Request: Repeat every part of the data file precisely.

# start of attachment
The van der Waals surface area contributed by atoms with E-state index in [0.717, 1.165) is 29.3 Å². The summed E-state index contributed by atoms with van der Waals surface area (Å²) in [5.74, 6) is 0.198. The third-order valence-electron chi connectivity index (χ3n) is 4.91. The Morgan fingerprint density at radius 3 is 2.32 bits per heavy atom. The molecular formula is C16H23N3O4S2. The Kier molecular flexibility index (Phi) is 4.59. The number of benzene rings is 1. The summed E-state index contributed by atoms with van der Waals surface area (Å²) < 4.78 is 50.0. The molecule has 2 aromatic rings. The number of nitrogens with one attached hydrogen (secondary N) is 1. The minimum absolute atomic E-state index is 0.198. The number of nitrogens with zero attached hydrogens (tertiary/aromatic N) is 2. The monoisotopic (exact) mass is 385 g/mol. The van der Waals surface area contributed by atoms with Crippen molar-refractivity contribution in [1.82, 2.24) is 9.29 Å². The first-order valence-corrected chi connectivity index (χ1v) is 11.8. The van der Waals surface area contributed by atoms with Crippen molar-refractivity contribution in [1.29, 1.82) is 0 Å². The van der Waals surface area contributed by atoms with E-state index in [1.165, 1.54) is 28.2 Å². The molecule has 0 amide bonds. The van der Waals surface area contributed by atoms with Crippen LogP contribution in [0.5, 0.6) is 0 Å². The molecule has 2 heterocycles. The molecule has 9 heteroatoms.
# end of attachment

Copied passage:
The van der Waals surface area contributed by atoms with E-state index in [0.717, 1.165) is 29.3 Å². The summed E-state index contributed by atoms with van der Waals surface area (Å²) in [5.74, 6) is 0.198. The third-order valence-electron chi connectivity index (χ3n) is 4.91. The Morgan fingerprint density at radius 3 is 2.32 bits per heavy atom. The molecular formula is C16H23N3O4S2. The Kier molecular flexibility index (Phi) is 4.59. The number of benzene rings is 1. The summed E-state index contributed by atoms with van der Waals surface area (Å²) < 4.78 is 50.0. The molecule has 2 aromatic rings. The number of nitrogens with one attached hydrogen (secondary N) is 1. The minimum absolute atomic E-state index is 0.198. The number of nitrogens with zero attached hydrogens (tertiary/aromatic N) is 2. The monoisotopic (exact) mass is 385 g/mol. The van der Waals surface area contributed by atoms with Crippen molar-refractivity contribution in [1.82, 2.24) is 9.29 Å². The first-order valence-corrected chi connectivity index (χ1v) is 11.8. The van der Waals surface area contributed by atoms with Crippen molar-refractivity contribution in [1.29, 1.82) is 0 Å². The van der Waals surface area contributed by atoms with E-state index in [1.165, 1.54) is 28.2 Å². The molecule has 0 amide bonds. The van der Waals surface area contributed by atoms with Crippen LogP contribution in [0.5, 0.6) is 0 Å². The molecule has 2 heterocycles. The molecule has 9 heteroatoms.